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Fir Filters For Technologists, Scientists, And Other Non Ph.D.S

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Conference

2009 Annual Conference & Exposition

Location

Austin, Texas

Publication Date

June 14, 2009

Start Date

June 14, 2009

End Date

June 17, 2009

ISSN

2153-5965

Conference Session

Project-Based Student Learning: Part II

Tagged Division

Engineering Technology

Page Count

17

Page Numbers

14.632.1 - 14.632.17

Permanent URL

https://peer.asee.org/5255

Download Count

25

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Paper Authors

biography

William Blanton East Tennessee State University

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Dr. Blanton is an associate professor and coordinator of the Biomedical Engineering Technology concentration at East Tennessee State University. His scholarly interests are the applications of digital signal processing to electronic instrumentation, especially medical instrumentation and medical imaging.

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Abstract
NOTE: The first page of text has been automatically extracted and included below in lieu of an abstract

FIR Filters for Technologists, Scientists, and Other Non-PhDs

ABSTRACT

The digital filter used most often in digital signal processing (DSP) is the Finite Impulse Response (FIR) filter because it is the easiest to design and it is always stable. An interesting demonstration of the design and implementation of a FIR filter can be shown using MATLAB. The Remez function in MATLAB can be used to generate the filter coefficients for the lowpass, highpass, bandpass, or bandstop filter. MATLAB can be used to generate a set of sinusoidal signals that can be observed in the time domain and frequency domain. The appropriate filter can be applied to pass or block one or all the signals. In addition, MATLAB provides a graphic user interface tool, the Filter Design and Analysis Tool (fdatool), that can be used to generate the filter coefficients. Regardless of the method, the design and implementation of a FIR filter is shown to be straightforward.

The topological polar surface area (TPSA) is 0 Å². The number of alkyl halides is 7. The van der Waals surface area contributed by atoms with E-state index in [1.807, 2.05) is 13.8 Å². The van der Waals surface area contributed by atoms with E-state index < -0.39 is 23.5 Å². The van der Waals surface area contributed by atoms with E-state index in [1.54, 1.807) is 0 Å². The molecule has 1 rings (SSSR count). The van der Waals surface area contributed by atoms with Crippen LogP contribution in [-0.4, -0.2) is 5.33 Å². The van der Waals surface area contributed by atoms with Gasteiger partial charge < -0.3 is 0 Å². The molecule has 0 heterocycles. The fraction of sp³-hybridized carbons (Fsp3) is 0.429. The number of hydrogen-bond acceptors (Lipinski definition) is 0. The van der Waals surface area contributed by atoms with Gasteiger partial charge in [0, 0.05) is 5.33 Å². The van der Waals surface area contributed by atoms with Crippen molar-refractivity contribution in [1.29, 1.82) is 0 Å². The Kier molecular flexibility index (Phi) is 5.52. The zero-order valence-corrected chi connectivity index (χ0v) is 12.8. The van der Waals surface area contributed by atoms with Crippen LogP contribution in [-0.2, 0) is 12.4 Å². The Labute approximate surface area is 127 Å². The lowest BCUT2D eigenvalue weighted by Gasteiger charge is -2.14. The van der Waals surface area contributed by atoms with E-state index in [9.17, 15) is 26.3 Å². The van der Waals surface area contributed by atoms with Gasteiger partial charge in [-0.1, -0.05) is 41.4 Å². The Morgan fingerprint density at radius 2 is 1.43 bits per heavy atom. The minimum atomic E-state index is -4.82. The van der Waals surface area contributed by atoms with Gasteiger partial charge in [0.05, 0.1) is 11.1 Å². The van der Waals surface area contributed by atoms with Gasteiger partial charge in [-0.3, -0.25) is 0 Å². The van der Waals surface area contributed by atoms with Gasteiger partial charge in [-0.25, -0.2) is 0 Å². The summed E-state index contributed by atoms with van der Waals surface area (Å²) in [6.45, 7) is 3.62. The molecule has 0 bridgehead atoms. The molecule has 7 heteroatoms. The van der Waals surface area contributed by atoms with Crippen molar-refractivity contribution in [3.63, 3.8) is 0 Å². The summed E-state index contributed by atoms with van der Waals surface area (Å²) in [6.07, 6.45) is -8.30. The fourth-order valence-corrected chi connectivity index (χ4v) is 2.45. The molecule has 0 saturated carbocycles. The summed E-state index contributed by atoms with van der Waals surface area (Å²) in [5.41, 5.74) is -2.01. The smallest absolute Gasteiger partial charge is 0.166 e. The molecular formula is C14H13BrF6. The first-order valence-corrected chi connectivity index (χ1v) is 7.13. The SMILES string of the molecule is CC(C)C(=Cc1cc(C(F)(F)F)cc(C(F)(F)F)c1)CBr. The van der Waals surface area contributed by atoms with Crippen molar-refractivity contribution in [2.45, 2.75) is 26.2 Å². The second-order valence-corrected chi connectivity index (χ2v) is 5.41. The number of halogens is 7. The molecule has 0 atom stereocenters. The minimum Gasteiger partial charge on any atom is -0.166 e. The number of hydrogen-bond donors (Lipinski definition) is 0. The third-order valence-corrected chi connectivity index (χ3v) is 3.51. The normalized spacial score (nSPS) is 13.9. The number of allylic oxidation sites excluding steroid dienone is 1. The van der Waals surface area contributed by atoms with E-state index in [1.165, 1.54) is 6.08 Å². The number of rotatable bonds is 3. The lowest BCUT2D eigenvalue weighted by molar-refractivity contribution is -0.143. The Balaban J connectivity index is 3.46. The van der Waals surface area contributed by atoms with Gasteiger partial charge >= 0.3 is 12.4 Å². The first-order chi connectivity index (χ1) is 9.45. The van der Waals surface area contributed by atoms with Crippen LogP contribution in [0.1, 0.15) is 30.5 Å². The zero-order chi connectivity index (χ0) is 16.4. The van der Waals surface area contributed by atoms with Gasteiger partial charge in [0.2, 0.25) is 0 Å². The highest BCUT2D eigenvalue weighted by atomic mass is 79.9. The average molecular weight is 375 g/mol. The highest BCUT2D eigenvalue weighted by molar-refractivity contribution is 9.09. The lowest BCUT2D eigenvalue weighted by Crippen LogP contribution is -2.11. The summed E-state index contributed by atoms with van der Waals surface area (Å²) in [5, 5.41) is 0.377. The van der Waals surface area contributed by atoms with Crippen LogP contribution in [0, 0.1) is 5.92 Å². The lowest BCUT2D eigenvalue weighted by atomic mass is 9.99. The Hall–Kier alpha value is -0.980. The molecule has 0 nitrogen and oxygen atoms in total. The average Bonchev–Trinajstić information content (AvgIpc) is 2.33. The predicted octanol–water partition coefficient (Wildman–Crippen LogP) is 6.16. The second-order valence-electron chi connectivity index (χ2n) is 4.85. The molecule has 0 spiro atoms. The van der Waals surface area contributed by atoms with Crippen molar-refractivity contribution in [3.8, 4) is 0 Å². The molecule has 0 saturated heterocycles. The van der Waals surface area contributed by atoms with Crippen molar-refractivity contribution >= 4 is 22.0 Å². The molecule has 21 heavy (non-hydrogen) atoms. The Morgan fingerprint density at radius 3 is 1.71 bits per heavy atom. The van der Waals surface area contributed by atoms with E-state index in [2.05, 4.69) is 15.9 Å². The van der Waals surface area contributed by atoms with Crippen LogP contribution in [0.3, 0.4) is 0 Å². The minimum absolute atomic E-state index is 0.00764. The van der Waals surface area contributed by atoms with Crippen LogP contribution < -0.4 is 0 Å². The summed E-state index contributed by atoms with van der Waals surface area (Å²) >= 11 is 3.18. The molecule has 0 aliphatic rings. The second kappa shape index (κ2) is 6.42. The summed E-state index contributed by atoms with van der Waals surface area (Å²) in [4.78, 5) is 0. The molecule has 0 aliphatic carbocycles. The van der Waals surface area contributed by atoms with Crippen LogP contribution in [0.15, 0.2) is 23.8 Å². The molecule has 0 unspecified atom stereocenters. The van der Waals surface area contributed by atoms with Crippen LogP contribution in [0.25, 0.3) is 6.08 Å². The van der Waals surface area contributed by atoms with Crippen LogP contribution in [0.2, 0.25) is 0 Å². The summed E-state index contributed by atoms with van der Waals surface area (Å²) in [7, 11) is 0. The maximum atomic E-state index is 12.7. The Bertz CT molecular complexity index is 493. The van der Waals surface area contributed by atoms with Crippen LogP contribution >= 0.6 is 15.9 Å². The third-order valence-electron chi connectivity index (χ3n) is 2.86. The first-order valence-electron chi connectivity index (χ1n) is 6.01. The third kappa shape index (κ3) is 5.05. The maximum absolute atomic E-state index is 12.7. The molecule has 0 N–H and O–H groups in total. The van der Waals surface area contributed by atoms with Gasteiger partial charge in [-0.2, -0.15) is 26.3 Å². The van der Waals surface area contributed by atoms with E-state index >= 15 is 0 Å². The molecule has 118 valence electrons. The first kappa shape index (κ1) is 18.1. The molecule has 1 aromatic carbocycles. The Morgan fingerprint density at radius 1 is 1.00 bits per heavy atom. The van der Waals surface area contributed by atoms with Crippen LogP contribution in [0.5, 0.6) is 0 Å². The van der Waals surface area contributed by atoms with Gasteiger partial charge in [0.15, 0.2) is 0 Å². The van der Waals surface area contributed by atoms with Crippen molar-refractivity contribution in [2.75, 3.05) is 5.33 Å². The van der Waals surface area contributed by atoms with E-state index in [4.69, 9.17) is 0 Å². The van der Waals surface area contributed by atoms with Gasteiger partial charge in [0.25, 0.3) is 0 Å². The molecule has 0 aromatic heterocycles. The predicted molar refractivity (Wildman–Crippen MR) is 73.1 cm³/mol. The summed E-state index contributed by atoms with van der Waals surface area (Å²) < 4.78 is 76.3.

INTRODUCTION

Human reality revolves around the analog domain where perception of events is formed by

information that can take on any numeric value at any time. Unfortunately, most modern

information is collected, manipulated, collated, and stored in the digital domain associated with

computers where data must be a discrete value having limited values for specific times only

(Figure 1).

The general scheme for converting from the analog domain to the discrete (digital) domain is

shown in Figure 2. Digital signal processing (DSP) generally consists of an antialiasing filter to

limit the bandwidth of the analog signal, an analog-to-digital converter (ADC) that converts

analog signals to discrete signals that the computer or microcontroller can use, a DSP chip that

manipulates (filters) the digital signal, a digital-to-analog converter (DAC) to convert the digital

Blanton, W. (2009, June), Fir Filters For Technologists, Scientists, And Other Non Ph.D.S Paper presented at 2009 Annual Conference & Exposition, Austin, Texas. https://peer.asee.org/5255

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